Wednesday, September 8, 2010

Eden Gardens State Park

Last week while we were at the beach, Steve and I visited Eden Gardens State Park which features a really

Pretty Old House.  We'd seen signs for the park on highway 98 on the way to Tops'l and decided to take a little day trip.

The park gardens are just lovely with huge live oaks draped with Spanish moss and ferns.

One tree they call The Wedding Tree is over 600 years old.  (A core sample was done to date it.)

 Weddings are held on the grounds. I wish they'd had pictures from some of the weddings--what a great setting.
They have about 50 weddings a year here- probably a good revenue source for the park.

The following is from the History section of the Eden Gardens' website.

... the tranquil home of the William Henry Wesley family and the bustling Wesley Lumber Company which included a sawmill, planer mill and dry kiln with a dock for loading barges in Tucker Bayou. Wesley built his home in 1897 and lived there with his family until 1953 when his wife, Katie Strickland Wesley died and it was sold along with 10.5 acres. In 1963, Lois Maxon fell in love with the house and purchased it, converting it into a showplace for her family antiques and heirlooms. She developed the grounds as ornamental gardens and in 1968 donated Eden Gardens to the state.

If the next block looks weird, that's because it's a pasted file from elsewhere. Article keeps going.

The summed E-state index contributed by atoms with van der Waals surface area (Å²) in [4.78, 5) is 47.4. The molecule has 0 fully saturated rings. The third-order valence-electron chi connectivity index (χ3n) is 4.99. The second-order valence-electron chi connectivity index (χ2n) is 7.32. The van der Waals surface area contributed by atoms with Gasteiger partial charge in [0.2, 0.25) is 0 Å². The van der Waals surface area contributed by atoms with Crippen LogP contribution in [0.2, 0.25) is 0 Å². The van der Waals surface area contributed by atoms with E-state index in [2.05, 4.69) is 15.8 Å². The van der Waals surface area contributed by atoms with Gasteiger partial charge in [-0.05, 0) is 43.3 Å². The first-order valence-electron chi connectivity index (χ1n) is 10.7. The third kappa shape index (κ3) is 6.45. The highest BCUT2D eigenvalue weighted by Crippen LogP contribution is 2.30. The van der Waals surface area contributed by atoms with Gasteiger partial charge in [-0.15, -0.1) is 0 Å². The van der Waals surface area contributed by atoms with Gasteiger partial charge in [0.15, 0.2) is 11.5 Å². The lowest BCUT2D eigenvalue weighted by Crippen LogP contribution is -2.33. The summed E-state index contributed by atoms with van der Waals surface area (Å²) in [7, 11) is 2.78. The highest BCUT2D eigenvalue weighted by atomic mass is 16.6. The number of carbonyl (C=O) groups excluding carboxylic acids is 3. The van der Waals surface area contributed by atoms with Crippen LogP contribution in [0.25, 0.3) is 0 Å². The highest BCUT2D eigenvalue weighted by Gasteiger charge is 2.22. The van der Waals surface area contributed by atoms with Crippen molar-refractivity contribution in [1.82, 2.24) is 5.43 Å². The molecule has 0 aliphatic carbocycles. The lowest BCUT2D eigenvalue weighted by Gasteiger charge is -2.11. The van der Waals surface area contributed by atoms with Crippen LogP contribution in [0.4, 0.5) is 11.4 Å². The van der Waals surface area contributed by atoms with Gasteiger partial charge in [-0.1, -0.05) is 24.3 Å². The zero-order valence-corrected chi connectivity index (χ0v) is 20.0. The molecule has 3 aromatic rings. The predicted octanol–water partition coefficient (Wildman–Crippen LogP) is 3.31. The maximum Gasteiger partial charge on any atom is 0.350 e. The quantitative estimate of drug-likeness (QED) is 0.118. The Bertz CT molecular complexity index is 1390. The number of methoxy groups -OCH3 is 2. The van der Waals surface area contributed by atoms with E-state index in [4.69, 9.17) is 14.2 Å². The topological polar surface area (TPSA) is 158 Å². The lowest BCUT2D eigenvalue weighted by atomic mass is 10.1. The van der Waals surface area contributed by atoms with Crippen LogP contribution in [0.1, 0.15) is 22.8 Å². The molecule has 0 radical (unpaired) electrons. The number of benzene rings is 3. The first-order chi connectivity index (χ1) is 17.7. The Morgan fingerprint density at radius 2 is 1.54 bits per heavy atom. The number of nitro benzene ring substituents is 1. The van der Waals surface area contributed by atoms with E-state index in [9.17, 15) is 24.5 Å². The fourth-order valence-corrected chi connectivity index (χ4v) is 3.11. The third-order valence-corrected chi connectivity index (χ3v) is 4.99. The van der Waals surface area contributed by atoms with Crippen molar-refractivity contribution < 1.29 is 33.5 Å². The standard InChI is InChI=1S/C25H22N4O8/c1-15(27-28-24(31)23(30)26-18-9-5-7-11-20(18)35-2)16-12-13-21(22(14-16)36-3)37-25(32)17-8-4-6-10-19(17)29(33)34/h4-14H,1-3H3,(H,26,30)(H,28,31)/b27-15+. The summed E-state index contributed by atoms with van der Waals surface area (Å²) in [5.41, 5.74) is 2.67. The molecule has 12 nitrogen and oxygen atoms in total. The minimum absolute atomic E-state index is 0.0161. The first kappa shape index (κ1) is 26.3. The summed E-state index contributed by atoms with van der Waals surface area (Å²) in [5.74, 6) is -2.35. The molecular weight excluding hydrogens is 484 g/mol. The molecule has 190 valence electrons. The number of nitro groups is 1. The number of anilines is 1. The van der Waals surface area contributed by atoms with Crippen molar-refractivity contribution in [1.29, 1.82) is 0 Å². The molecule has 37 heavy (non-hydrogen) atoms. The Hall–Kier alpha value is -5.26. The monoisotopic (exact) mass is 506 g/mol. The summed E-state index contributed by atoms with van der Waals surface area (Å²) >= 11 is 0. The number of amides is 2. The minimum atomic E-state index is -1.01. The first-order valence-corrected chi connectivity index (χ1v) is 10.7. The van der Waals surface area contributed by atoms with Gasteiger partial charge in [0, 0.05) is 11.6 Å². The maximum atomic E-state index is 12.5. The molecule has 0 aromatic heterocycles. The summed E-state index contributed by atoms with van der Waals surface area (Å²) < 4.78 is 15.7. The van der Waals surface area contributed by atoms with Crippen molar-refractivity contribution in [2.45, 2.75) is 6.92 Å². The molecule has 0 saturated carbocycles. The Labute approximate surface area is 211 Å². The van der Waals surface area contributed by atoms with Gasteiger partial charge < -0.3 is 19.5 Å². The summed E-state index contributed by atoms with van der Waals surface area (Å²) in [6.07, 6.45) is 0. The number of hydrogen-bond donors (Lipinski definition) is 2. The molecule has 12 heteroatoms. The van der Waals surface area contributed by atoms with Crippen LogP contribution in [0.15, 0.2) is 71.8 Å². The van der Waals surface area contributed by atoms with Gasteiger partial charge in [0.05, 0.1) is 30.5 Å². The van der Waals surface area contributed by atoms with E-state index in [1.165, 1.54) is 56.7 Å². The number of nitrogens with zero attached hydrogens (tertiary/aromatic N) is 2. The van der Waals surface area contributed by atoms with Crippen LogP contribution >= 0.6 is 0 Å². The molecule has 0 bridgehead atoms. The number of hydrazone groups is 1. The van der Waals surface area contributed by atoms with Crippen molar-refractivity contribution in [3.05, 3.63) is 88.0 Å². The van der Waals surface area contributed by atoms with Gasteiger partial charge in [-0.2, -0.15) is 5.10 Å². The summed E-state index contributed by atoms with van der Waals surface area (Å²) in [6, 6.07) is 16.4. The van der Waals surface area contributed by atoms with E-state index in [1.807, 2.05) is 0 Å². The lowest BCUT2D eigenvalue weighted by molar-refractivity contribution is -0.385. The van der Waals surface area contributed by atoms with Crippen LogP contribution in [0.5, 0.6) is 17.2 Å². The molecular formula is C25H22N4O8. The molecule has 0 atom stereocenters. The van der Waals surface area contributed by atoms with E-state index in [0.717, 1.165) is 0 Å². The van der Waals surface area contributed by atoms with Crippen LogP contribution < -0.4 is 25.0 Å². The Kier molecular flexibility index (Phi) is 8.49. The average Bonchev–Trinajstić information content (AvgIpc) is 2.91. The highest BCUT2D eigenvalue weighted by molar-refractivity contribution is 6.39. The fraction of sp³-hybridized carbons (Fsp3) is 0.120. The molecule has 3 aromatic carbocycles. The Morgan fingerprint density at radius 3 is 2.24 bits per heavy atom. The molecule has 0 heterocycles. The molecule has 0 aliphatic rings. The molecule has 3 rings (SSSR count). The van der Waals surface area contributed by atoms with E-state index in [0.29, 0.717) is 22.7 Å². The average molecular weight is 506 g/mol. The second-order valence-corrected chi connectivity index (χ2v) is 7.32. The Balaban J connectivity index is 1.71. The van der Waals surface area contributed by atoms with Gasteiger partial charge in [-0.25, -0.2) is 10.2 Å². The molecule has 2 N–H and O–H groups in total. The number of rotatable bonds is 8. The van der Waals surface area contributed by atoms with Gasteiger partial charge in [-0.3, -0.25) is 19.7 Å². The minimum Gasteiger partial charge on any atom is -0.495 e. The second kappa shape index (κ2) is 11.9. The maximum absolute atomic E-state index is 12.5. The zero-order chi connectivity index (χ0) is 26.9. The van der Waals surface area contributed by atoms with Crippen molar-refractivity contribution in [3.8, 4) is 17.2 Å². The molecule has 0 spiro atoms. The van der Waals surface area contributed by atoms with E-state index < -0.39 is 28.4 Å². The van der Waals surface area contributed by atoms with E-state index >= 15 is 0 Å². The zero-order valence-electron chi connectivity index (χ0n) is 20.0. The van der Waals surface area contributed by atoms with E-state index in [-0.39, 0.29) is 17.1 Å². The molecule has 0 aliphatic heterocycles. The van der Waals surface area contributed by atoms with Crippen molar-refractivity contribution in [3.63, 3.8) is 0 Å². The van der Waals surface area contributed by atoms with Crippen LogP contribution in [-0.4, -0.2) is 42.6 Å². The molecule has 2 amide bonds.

William H. Wesley went into the sawmill business with Simeon Strickland, the man who later became his father-in-law. They built a sawmill on the edge of Tucker Bayou, on the northern edge of the property in Point Washington, Florida. The sawmill pictured in the photo was one of three that Mr. Wesley operated in that location between the 1890s and 1930s. The Wesley sawmill was used to cut yellow heart pine, forested locally in the Panhandle at the turn of the century. After the logs were cut, they were floated to Pensacola on barge-like structures for shipping to locations nationwide. Final destinations for the lumber included Chicago and New York City. The sawmill shut down in the 1930s as all the pine available for logging in north Florida had been timbered out. Yellow heart pine was a prized wood for building because it was a very hard wood and it has proven its worth to this day. The Wesley House has withstood the problems associated with Florida's climate, moisture and insects, unlike other buildings of that era.

Here's Tucker Bayou.  We sat on a bench overlooking the water.  It was so peaceful. Dolphins were swimming around in the quiet water.  When they came up to breathe we could hear them blow.
I loved it.